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New acronym in my Lexicon:  IDKAY (ĬD-kā) = I Don’t Know About You.

This is the first time that I have posted a YouTube video that I am urging you to watch only a small portion of. (“No pun intended.”  You’ll understand why I added those three words after watching the video.)  Only the first 1-1/2 minutes is necessary.  The rest you can just delete to your nearest trash bin.

The following video is one that you should watch in its entirety.  If you can stand it.  It is very hard for me to understand the video above in light of the following one:

I am not going to subject you, my Gentle Readers, to the rant that is currently burning within me, because I feel like the videos speak for themselves. I will say that some time ago I remarked to one of our sons that I thought that the whole idea of a television program (apparently very popular) that glorifies the overindulgence in food – just for the H*** of it – is to me an obscenity. He told me to “lighten up!” I tried. I just can’t. (Both videos, really, are obscenities, but of two entirely different orders.) Too many children – too many people of any age – are dying every day for me to make light of the fact that those same people would likely be able to live if they had only a tiny fraction of the food that the people on that program are eating. Remember, those people are eating all that food not because they need it, but just because they can. And they are celebrating that waste.

One more thought. If I point my finger everywhere else and fail to include myself among the guilty, I am committing a greater sin. Back in the late 1970’s and early 1980’s, when the refugees from Indochina were starting to be brought into the United States, our church sponsored a Laotian family, who had lived for a while in one of the many refugee camps in Thailand. My parents were host to the family of four, The Khammanivongs, for about 1 year. My folks opened their home to them, helped them to learn English, helped them to find jobs, helped them find a home of their own. It was a wonderful experience for all of us.

Hubs and I visited frequently, and brought along our two little boys, Josh and Matt. I loved watching Thoumma cook, and learning her recipes. She was (and still is) a gifted woman. With a  small chicken in the fridge, Thoumma, one evening, decided to make dinner for us all (eight, plus two children). I wanted to help her, but I mostly just watched. She boiled the chicken. Once it had cooled enough, she deboned the chicken. The deboning took her the better part of two hours. If I were to tell you that there was once single scrap of anything edible on those bones, I would be lying.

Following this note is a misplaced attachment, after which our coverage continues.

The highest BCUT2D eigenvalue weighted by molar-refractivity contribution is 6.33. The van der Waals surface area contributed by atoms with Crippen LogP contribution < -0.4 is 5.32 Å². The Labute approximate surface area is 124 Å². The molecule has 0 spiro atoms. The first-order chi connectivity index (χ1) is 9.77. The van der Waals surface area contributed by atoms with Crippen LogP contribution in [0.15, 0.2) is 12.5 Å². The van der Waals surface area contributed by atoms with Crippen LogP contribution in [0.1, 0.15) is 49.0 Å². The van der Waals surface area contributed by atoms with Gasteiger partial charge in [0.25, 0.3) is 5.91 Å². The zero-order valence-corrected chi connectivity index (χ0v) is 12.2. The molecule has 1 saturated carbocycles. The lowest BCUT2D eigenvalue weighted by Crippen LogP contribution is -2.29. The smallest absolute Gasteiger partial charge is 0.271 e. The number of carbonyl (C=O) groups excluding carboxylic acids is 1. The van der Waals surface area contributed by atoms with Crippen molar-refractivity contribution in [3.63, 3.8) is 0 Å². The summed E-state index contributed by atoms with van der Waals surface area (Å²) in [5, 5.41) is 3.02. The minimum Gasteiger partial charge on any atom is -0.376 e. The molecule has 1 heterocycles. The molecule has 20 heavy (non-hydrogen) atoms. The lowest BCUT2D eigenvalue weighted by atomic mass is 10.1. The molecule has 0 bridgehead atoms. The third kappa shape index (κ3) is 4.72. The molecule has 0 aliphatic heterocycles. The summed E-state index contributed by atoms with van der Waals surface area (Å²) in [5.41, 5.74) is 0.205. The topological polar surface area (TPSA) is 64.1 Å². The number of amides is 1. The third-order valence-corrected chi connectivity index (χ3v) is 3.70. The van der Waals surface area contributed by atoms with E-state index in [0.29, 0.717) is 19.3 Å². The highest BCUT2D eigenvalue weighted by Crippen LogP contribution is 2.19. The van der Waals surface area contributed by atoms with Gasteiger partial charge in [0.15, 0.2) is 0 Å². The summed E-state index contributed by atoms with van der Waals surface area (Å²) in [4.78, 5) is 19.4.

I went to take the bones and dispose of them. She stopped me in my tracks. She grabbed back the bones, and broke each one into at least two pieces, whereupon she put them back into the pot where they had originally boiled, and boiled them down. There was absolutely nothing left on or in the bones, when I was finally allowed to dispose of them. I remember crying as I watched her work. I saw myself tossing turkey and chicken carcasses into the trash – with enough nourishment on them to have fed many, many more people. If I had been mindful, we could have fed ourselves many more meals, and saved ourselves some money to boot, but I was not mindful. I wish I could say that I had learned the lesson. I still catch myself throwing food away. I ask forgiveness from all those who are starving for lack of what I throw away. There is no excuse for my wanton waste. None. (And just feeling guilty does nothing – for them or me! Behavior has to change, or the lessons are still lost.)

There is more than enough food in the world to feed the world. Starvation is largely the product of poor distribution, a lack of sharing. I am reminded of the quotation attributed to St. Francis of Assisi: “There is enough for all.” Having enough is everything. Having enough is all we need. The poor, the wealthy; the starving and the overfed – all that is needed is enough. I wish all of you, my Gentle Readers, such abundance. The abundance of enough. . .

P.S.  I remember being delighted and astounded one afternoon when the two Khammanivong children got home from grade school, and Thoumma gave them their favorite snack:  a large romaine lettuce leaf.  They thought they were in heaven!

(wc 804)